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'Buprestidae' can also refer to...



Oviposition Preference Hierarchy of Brachys tessellatus (Coleoptera: Buprestidae)

Molecular Systematics of the Chrysobothris femorata Species Group (Coleoptera: Buprestidae)

Mating Frequency and Fecundity in Agrilus anxius (Coleoptera: Buprestidae)

Economic Analysis of Emerald Ash Borer (Coleoptera: Buprestidae) Management Options

Water Conservation Features of Ova of Agrilus planipennis (Coleoptera: Buprestidae)

Host Selection and Feeding Preference of Agrilus planipennis (Coleoptera: Buprestidae) on Ash (Fraxinus spp.)

Effectiveness of Differing Trap Types for the Detection of Emerald Ash Borer (Coleoptera: Buprestidae)

Emerald Ash Borer (Coleoptera: Buprestidae) Attraction to Stressed or Baited Ash Trees

Reproductive Role of Infrared Radiation Sensors of Melanophila acuminata (Coleoptera: Buprestidae) at Forest Fires

Influence of Trap Color and Host Volatiles on Capture of the Emerald Ash Borer (Coleoptera: Buprestidae)

Detectability of the Emerald Ash Borer (Coleoptera: Buprestidae) in Asymptomatic Urban Trees By Using Branch Samples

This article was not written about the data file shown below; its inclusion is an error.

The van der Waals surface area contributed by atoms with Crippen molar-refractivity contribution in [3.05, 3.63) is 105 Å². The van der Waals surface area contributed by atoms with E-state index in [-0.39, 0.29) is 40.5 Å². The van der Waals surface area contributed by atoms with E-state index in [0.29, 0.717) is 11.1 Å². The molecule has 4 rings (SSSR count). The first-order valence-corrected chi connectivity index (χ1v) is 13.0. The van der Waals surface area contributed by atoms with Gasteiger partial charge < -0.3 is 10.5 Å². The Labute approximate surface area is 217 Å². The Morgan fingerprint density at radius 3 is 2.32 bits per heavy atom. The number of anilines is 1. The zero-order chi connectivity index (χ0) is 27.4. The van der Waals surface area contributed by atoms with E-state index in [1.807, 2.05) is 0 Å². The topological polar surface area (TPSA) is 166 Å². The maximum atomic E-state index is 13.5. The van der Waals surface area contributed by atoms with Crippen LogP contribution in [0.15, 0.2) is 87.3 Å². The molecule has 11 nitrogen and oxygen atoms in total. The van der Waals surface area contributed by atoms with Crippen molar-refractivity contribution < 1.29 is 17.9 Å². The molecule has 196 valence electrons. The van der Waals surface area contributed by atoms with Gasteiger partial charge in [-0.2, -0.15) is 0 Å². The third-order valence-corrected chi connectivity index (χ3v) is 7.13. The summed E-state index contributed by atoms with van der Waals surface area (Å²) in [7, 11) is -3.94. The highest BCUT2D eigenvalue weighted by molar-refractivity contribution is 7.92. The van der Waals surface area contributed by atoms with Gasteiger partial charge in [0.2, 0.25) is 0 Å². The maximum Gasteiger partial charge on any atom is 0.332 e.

A Review of Bronze Birch Borer (Coleoptera: Buprestidae) Life History, Ecology, and Management

Modeling Agrilus planipennis (Coleoptera: Buprestidae) Within-Tree Colonization Patterns and Development of a Subsampling Technique

Developing Monitoring Techniques for the Invasive Goldspotted Oak Borer (Coleoptera: Buprestidae) in California

Measuring the Impact of Biotic Factors on Populations of Immature Emerald Ash Borers (Coleoptera: Buprestidae)

Assessing the Flight Capabilities of the Goldspotted Oak Borer (Coleoptera: Buprestidae) With Computerized Flight Mills

Dispersal of Agrilus planipennis (Coleoptera: Buprestidae) From Discrete Epicenters in Two Outlier Sites


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; class Insecta, order Coleoptera)

The most beautiful of beetle families, often used in jewellery. The more spectacular species are tropical. The elytra and thorax are elongate, with bright metallic colours; they are often of a considerable size. The eyes are large, the antennae short and filiform. Adults are daytime nectar feeders; larvae are club-shaped, legless, and called ‘flat-headed borers’: the head is tiny, the prothorax unusually broad, the body narrow and tapering. The larvae live in trees or roots, where they gnaw flattened tunnels. Some mine leaves or stems. There are 11 500 species.

Subjects: Zoology and Animal Sciences.

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